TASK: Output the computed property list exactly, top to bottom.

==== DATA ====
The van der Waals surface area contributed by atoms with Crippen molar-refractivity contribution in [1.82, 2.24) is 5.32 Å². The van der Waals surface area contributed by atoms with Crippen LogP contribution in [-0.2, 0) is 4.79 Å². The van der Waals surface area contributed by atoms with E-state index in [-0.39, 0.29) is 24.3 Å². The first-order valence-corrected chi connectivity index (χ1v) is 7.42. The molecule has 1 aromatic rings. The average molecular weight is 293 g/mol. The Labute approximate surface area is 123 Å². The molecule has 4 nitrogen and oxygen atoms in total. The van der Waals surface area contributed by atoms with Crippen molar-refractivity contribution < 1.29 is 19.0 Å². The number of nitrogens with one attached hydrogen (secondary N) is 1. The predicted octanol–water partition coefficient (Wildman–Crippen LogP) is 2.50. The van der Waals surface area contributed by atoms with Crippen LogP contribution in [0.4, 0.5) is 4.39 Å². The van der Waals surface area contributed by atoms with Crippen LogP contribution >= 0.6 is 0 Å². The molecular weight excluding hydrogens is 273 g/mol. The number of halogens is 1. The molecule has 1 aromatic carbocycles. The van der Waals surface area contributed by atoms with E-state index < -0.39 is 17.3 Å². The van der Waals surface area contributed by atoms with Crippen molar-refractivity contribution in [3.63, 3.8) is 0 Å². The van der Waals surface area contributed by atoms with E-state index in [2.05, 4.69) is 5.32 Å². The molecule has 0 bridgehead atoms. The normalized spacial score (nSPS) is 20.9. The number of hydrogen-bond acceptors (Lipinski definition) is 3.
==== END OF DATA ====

The van der Waals surface area contributed by atoms with Crippen molar-refractivity contribution in [1.82, 2.24) is 5.32 Å². The van der Waals surface area contributed by atoms with Crippen LogP contribution in [-0.2, 0) is 4.79 Å². The van der Waals surface area contributed by atoms with E-state index in [-0.39, 0.29) is 24.3 Å². The first-order valence-corrected chi connectivity index (χ1v) is 7.42. The molecule has 1 aromatic rings. The average molecular weight is 293 g/mol. The Labute approximate surface area is 123 Å². The molecule has 4 nitrogen and oxygen atoms in total. The van der Waals surface area contributed by atoms with Crippen molar-refractivity contribution < 1.29 is 19.0 Å². The number of nitrogens with one attached hydrogen (secondary N) is 1. The predicted octanol–water partition coefficient (Wildman–Crippen LogP) is 2.50. The van der Waals surface area contributed by atoms with Crippen LogP contribution in [0.4, 0.5) is 4.39 Å². The van der Waals surface area contributed by atoms with Crippen LogP contribution >= 0.6 is 0 Å². The molecular weight excluding hydrogens is 273 g/mol. The number of halogens is 1. The molecule has 1 aromatic carbocycles. The van der Waals surface area contributed by atoms with E-state index < -0.39 is 17.3 Å². The van der Waals surface area contributed by atoms with Crippen molar-refractivity contribution in [3.63, 3.8) is 0 Å². The van der Waals surface area contributed by atoms with E-state index in [2.05, 4.69) is 5.32 Å². The molecule has 0 bridgehead atoms. The normalized spacial score (nSPS) is 20.9. The number of hydrogen-bond acceptors (Lipinski definition) is 3.